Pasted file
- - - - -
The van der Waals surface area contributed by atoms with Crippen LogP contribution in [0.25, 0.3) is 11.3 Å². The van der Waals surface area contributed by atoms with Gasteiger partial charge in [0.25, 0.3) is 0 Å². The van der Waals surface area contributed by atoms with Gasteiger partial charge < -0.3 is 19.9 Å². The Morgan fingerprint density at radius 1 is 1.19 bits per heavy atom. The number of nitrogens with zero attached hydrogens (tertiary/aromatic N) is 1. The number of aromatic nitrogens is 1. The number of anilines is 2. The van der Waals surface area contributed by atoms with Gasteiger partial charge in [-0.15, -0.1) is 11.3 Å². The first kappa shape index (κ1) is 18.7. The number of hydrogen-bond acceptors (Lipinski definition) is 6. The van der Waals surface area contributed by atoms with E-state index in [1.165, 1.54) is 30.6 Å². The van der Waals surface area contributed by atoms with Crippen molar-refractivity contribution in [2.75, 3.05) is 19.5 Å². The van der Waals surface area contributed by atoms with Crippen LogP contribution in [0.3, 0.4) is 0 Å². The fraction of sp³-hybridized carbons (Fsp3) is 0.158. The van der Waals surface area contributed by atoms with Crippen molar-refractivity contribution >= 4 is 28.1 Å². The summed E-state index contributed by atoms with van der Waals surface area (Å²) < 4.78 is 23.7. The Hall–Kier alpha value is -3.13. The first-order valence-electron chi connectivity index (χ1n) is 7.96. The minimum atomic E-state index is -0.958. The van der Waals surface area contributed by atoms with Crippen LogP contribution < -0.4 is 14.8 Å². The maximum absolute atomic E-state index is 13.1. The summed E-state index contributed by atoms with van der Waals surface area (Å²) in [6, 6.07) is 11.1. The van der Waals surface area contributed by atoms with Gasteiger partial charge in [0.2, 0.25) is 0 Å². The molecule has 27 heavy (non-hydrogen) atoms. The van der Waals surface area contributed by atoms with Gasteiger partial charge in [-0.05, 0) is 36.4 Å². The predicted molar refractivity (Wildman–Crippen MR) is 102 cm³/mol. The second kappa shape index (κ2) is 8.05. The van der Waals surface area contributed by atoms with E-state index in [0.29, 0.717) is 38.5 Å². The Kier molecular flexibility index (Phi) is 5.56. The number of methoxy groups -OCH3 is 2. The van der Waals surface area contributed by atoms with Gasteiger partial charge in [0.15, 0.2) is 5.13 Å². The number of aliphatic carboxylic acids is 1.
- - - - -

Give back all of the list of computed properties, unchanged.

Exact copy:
The van der Waals surface area contributed by atoms with Crippen LogP contribution in [0.25, 0.3) is 11.3 Å². The van der Waals surface area contributed by atoms with Gasteiger partial charge in [0.25, 0.3) is 0 Å². The van der Waals surface area contributed by atoms with Gasteiger partial charge < -0.3 is 19.9 Å². The Morgan fingerprint density at radius 1 is 1.19 bits per heavy atom. The number of nitrogens with zero attached hydrogens (tertiary/aromatic N) is 1. The number of aromatic nitrogens is 1. The number of anilines is 2. The van der Waals surface area contributed by atoms with Gasteiger partial charge in [-0.15, -0.1) is 11.3 Å². The first kappa shape index (κ1) is 18.7. The number of hydrogen-bond acceptors (Lipinski definition) is 6. The van der Waals surface area contributed by atoms with E-state index in [1.165, 1.54) is 30.6 Å². The van der Waals surface area contributed by atoms with Crippen molar-refractivity contribution in [2.75, 3.05) is 19.5 Å². The van der Waals surface area contributed by atoms with Crippen LogP contribution in [0.3, 0.4) is 0 Å². The fraction of sp³-hybridized carbons (Fsp3) is 0.158. The van der Waals surface area contributed by atoms with Crippen molar-refractivity contribution >= 4 is 28.1 Å². The summed E-state index contributed by atoms with van der Waals surface area (Å²) < 4.78 is 23.7. The Hall–Kier alpha value is -3.13. The first-order valence-electron chi connectivity index (χ1n) is 7.96. The minimum atomic E-state index is -0.958. The van der Waals surface area contributed by atoms with Crippen LogP contribution < -0.4 is 14.8 Å². The maximum absolute atomic E-state index is 13.1. The summed E-state index contributed by atoms with van der Waals surface area (Å²) in [6, 6.07) is 11.1. The van der Waals surface area contributed by atoms with Gasteiger partial charge in [0.2, 0.25) is 0 Å². The molecule has 27 heavy (non-hydrogen) atoms. The van der Waals surface area contributed by atoms with Gasteiger partial charge in [-0.05, 0) is 36.4 Å². The predicted molar refractivity (Wildman–Crippen MR) is 102 cm³/mol. The second kappa shape index (κ2) is 8.05. The van der Waals surface area contributed by atoms with E-state index in [0.29, 0.717) is 38.5 Å². The Kier molecular flexibility index (Phi) is 5.56. The number of methoxy groups -OCH3 is 2. The van der Waals surface area contributed by atoms with Gasteiger partial charge in [0.15, 0.2) is 5.13 Å². The number of aliphatic carboxylic acids is 1.